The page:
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Writing A Resume for Yourself!
By Dr. Judi Craig

What, you say? For myself? Why would I want a resume for myself?

Today the generic resume is passé. When you do send a resume you want it to be targeted toward a specific job position. Even the items on the resume will differ according to the type of job you are seeking. You may want to apply for several different types of positions for which you feel qualified and will need to generate a different resume for each.

The reason you want to create a resume for yourself is so you have your entire work history and accomplishments handy, including dates. This document is for your eyes only, but will serve several purposes:

· You will force yourself to think about activities and work you’ve done that you might not have thought about in many years; · You’ll have everything handy so that you can pick and choose appropriate entries as you create your specific resume for a specific job; · You’ll have a great document to review before you go to an interview—a confidence booster as well as a tool to keep your work history fresh in your mind.

First, write down your job objectives including your industry, the kind of company you want to work for, your anticipated title, scope of responsibilities, salary range and geographic location. You need to be clear about just what it is that you want. Not to mention the fact that companies now want to hire people that know exactly what they want, not those who approach potential employers with the “I can do lots of different jobs, what’s available?” attitude.

Then list your work history including companies, positions, supervisors, job responsibilities (including number and titles of people supervised and any quantification of areas of responsibility) and reasons for leaving.

Now make a list of your accomplishments for each job position you held. These would include specific estimates related to sales, effect on the company’s bottom line and/or cost savings given in numbers, percentages or dollars. Aim for a minimum of three accomplishments per job.

Be sure you make a distinction between experience and accomplishments. The statement that you were a student teacher for two years lists experience; to say that you were a student teacher who taught 435 students over a two-year time period is an accomplishment. Likewise, saying you created a marketing plan tells something about your experience; saying you created a marketing plan that resulted in a 23% increase in product sales lists an accomplishment.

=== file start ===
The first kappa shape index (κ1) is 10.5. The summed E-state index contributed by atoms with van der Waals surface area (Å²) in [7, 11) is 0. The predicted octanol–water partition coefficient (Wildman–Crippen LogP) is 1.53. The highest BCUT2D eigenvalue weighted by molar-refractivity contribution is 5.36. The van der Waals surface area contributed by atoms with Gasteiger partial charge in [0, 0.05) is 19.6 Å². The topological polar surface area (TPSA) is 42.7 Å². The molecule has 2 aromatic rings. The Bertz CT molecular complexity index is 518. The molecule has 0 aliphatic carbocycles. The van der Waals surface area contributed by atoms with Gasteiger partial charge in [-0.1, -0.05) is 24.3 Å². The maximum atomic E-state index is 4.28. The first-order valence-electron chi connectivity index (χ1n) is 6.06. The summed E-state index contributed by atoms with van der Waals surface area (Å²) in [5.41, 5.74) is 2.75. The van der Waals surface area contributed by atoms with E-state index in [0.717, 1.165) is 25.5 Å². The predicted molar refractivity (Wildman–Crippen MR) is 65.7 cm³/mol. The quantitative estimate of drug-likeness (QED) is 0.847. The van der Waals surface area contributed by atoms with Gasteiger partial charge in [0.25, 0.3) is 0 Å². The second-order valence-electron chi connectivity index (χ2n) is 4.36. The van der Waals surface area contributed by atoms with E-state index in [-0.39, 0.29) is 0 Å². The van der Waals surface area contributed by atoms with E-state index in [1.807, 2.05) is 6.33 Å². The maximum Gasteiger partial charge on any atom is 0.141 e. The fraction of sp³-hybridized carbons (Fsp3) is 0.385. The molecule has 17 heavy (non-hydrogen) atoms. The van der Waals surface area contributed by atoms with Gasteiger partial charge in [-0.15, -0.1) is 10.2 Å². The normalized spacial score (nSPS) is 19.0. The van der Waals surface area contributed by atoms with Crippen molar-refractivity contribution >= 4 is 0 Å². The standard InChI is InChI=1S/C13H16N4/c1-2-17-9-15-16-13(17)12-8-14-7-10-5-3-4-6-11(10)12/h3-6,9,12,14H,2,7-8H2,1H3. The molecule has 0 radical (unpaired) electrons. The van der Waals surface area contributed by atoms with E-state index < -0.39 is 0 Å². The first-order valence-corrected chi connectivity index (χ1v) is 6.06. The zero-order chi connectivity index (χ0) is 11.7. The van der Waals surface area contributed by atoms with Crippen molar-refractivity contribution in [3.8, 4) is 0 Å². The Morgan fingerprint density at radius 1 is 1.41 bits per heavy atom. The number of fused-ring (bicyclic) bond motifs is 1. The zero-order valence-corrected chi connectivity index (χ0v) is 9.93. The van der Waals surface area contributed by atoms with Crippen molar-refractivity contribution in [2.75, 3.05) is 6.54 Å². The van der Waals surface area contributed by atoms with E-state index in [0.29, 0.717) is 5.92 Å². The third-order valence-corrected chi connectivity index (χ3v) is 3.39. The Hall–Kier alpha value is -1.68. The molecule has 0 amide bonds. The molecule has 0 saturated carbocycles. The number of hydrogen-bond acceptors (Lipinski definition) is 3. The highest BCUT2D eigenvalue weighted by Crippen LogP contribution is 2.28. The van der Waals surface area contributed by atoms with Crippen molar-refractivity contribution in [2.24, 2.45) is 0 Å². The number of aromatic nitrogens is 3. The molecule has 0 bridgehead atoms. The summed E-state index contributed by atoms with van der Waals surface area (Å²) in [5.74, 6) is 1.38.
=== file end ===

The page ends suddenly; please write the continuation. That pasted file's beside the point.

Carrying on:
What if you worked your way through college as a waiter in a restaurant? What accomplishments could you list for that job? Perhaps you were voted “best server” of the month, averaged the highest tips per quarter or had 14 letters written to the management by happy customers whom you served in a two-year time period. Maybe you were the one waiter that never received any customer complaints. These are all accomplishments.

Although quantifying accomplishments is fairly easy in sales, it can be difficult in other types of jobs. Think in terms of time or money saved or of the dollar value of clients you brought into the business. For any initiative that you started, what was the quantifiable result for the company? These figures will be estimates, of course, but employers understand that. So long as you can present a reasonable case for how you came up with your figures, if asked, you’re okay.

Then list managerial and/or technical recommendations you made during your career, quantifying the results whenever possible. Write down your lateral transfers and promotions as well as any awards or honors you received. Don’t overlook special assignments or projects, even though they may have been brief. List publications, books or reports you either wrote or supervised/edited as well as inventions, copyrights, etc. Point out the special significance of these, if appropriate.

Do you have other qualifications unrelated to work? Foreign languages? Special licenses or certifications? List them.

Now list your hobbies and recreational pursuits.

Finally, list your educational history including schools, degrees, special courses and programs, continuing education or any other type of professional training.

There you have it. You’ve created a thorough document that you can pull information from when writing letters or resumes. And having gone to the trouble to quantify several accomplishments from each and every job you held will serve you well in selling yourself to a prospective employer--whether it be in writing or during an interview.

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Dr. Judi Craig, MCC is an Executive/Career Coach & Clinical Psychologist. A nationally published author of four books and former syndicated columnist, she has now authored an ebook Help! I lost my job!. For more information, please see http://www.lost-my-job.com or email judi@coachsquared.com.

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